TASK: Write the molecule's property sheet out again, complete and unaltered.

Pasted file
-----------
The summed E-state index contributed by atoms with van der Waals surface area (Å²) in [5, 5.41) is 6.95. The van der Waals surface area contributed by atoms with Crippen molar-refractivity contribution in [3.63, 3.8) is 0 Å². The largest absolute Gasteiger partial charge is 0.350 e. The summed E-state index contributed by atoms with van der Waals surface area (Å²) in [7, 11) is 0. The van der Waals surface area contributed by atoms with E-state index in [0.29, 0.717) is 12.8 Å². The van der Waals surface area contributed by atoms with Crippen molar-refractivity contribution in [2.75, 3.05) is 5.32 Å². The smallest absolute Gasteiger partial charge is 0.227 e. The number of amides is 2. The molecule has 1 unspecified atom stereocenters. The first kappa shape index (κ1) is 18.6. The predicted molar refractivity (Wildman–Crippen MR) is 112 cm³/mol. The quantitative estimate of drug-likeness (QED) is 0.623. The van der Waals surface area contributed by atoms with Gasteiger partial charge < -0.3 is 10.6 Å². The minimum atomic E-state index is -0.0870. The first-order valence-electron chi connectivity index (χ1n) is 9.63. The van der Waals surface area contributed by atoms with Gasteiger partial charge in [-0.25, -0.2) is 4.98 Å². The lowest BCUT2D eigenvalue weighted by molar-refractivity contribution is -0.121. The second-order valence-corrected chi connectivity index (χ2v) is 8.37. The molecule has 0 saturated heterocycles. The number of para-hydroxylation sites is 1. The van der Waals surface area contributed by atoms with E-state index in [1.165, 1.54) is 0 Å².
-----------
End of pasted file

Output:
The summed E-state index contributed by atoms with van der Waals surface area (Å²) in [5, 5.41) is 6.95. The van der Waals surface area contributed by atoms with Crippen molar-refractivity contribution in [3.63, 3.8) is 0 Å². The largest absolute Gasteiger partial charge is 0.350 e. The summed E-state index contributed by atoms with van der Waals surface area (Å²) in [7, 11) is 0. The van der Waals surface area contributed by atoms with E-state index in [0.29, 0.717) is 12.8 Å². The van der Waals surface area contributed by atoms with Crippen molar-refractivity contribution in [2.75, 3.05) is 5.32 Å². The smallest absolute Gasteiger partial charge is 0.227 e. The number of amides is 2. The molecule has 1 unspecified atom stereocenters. The first kappa shape index (κ1) is 18.6. The predicted molar refractivity (Wildman–Crippen MR) is 112 cm³/mol. The quantitative estimate of drug-likeness (QED) is 0.623. The van der Waals surface area contributed by atoms with Gasteiger partial charge < -0.3 is 10.6 Å². The minimum atomic E-state index is -0.0870. The first-order valence-electron chi connectivity index (χ1n) is 9.63. The van der Waals surface area contributed by atoms with Gasteiger partial charge in [-0.25, -0.2) is 4.98 Å². The lowest BCUT2D eigenvalue weighted by molar-refractivity contribution is -0.121. The second-order valence-corrected chi connectivity index (χ2v) is 8.37. The molecule has 0 saturated heterocycles. The number of para-hydroxylation sites is 1. The van der Waals surface area contributed by atoms with E-state index in [1.165, 1.54) is 0 Å².